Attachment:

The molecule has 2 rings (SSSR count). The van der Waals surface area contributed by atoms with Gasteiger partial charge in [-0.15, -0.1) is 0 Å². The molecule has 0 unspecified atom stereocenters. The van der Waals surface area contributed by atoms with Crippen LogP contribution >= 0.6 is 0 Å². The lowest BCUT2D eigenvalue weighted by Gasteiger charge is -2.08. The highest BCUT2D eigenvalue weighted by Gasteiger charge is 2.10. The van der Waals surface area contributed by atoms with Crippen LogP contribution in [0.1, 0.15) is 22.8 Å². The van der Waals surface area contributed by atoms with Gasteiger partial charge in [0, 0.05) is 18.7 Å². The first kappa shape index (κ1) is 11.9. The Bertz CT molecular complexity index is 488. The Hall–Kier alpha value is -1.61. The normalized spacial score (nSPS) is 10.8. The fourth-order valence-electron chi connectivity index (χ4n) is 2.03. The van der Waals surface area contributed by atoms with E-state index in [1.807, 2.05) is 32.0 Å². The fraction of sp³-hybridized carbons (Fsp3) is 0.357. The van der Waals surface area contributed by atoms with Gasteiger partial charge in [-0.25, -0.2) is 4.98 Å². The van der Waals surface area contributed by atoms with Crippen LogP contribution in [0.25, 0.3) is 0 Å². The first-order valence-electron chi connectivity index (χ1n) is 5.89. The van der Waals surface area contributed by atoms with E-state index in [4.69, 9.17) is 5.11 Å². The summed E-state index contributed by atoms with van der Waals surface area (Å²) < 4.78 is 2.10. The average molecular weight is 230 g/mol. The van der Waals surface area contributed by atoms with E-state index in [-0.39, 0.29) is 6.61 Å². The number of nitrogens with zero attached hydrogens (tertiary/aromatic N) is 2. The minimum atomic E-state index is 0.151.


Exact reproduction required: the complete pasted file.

The molecule has 2 rings (SSSR count). The van der Waals surface area contributed by atoms with Gasteiger partial charge in [-0.15, -0.1) is 0 Å². The molecule has 0 unspecified atom stereocenters. The van der Waals surface area contributed by atoms with Crippen LogP contribution >= 0.6 is 0 Å². The lowest BCUT2D eigenvalue weighted by Gasteiger charge is -2.08. The highest BCUT2D eigenvalue weighted by Gasteiger charge is 2.10. The van der Waals surface area contributed by atoms with Crippen LogP contribution in [0.1, 0.15) is 22.8 Å². The van der Waals surface area contributed by atoms with Gasteiger partial charge in [0, 0.05) is 18.7 Å². The first kappa shape index (κ1) is 11.9. The Bertz CT molecular complexity index is 488. The Hall–Kier alpha value is -1.61. The normalized spacial score (nSPS) is 10.8. The fourth-order valence-electron chi connectivity index (χ4n) is 2.03. The van der Waals surface area contributed by atoms with E-state index in [1.807, 2.05) is 32.0 Å². The fraction of sp³-hybridized carbons (Fsp3) is 0.357. The van der Waals surface area contributed by atoms with Gasteiger partial charge in [-0.25, -0.2) is 4.98 Å². The van der Waals surface area contributed by atoms with Crippen LogP contribution in [0.25, 0.3) is 0 Å². The first-order valence-electron chi connectivity index (χ1n) is 5.89. The van der Waals surface area contributed by atoms with E-state index in [4.69, 9.17) is 5.11 Å². The summed E-state index contributed by atoms with van der Waals surface area (Å²) < 4.78 is 2.10. The average molecular weight is 230 g/mol. The van der Waals surface area contributed by atoms with E-state index in [-0.39, 0.29) is 6.61 Å². The number of nitrogens with zero attached hydrogens (tertiary/aromatic N) is 2. The minimum atomic E-state index is 0.151.